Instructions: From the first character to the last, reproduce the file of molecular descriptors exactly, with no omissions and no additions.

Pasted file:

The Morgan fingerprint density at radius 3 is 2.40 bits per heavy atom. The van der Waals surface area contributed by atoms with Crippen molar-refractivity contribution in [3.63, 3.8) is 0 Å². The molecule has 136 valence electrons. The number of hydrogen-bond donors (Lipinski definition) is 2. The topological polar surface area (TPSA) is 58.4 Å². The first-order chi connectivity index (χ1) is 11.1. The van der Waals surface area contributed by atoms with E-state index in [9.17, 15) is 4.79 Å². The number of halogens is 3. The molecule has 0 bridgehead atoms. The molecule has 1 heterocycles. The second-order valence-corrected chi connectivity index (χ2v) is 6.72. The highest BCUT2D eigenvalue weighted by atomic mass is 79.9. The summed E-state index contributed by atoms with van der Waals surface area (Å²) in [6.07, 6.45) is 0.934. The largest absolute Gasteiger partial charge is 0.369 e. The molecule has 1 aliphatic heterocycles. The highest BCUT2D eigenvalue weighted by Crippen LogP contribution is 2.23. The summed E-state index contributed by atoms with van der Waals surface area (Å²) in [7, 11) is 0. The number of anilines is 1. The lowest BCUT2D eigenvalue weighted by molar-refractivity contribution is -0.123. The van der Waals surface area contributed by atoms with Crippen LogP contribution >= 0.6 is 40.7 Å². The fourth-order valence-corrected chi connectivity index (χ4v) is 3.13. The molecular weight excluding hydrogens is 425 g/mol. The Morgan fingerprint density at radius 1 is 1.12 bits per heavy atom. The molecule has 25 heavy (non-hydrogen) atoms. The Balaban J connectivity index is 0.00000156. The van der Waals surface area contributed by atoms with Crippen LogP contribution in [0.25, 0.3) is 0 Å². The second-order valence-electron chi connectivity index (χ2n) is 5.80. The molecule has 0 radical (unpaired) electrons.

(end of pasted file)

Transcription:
The Morgan fingerprint density at radius 3 is 2.40 bits per heavy atom. The van der Waals surface area contributed by atoms with Crippen molar-refractivity contribution in [3.63, 3.8) is 0 Å². The molecule has 136 valence electrons. The number of hydrogen-bond donors (Lipinski definition) is 2. The topological polar surface area (TPSA) is 58.4 Å². The first-order chi connectivity index (χ1) is 11.1. The van der Waals surface area contributed by atoms with E-state index in [9.17, 15) is 4.79 Å². The number of halogens is 3. The molecule has 0 bridgehead atoms. The molecule has 1 heterocycles. The second-order valence-corrected chi connectivity index (χ2v) is 6.72. The highest BCUT2D eigenvalue weighted by atomic mass is 79.9. The summed E-state index contributed by atoms with van der Waals surface area (Å²) in [6.07, 6.45) is 0.934. The largest absolute Gasteiger partial charge is 0.369 e. The molecule has 1 aliphatic heterocycles. The highest BCUT2D eigenvalue weighted by Crippen LogP contribution is 2.23. The summed E-state index contributed by atoms with van der Waals surface area (Å²) in [7, 11) is 0. The number of anilines is 1. The lowest BCUT2D eigenvalue weighted by molar-refractivity contribution is -0.123. The van der Waals surface area contributed by atoms with Crippen LogP contribution >= 0.6 is 40.7 Å². The fourth-order valence-corrected chi connectivity index (χ4v) is 3.13. The molecular weight excluding hydrogens is 425 g/mol. The Morgan fingerprint density at radius 1 is 1.12 bits per heavy atom. The molecule has 25 heavy (non-hydrogen) atoms. The Balaban J connectivity index is 0.00000156. The van der Waals surface area contributed by atoms with Crippen LogP contribution in [0.25, 0.3) is 0 Å². The second-order valence-electron chi connectivity index (χ2n) is 5.80. The molecule has 0 radical (unpaired) electrons.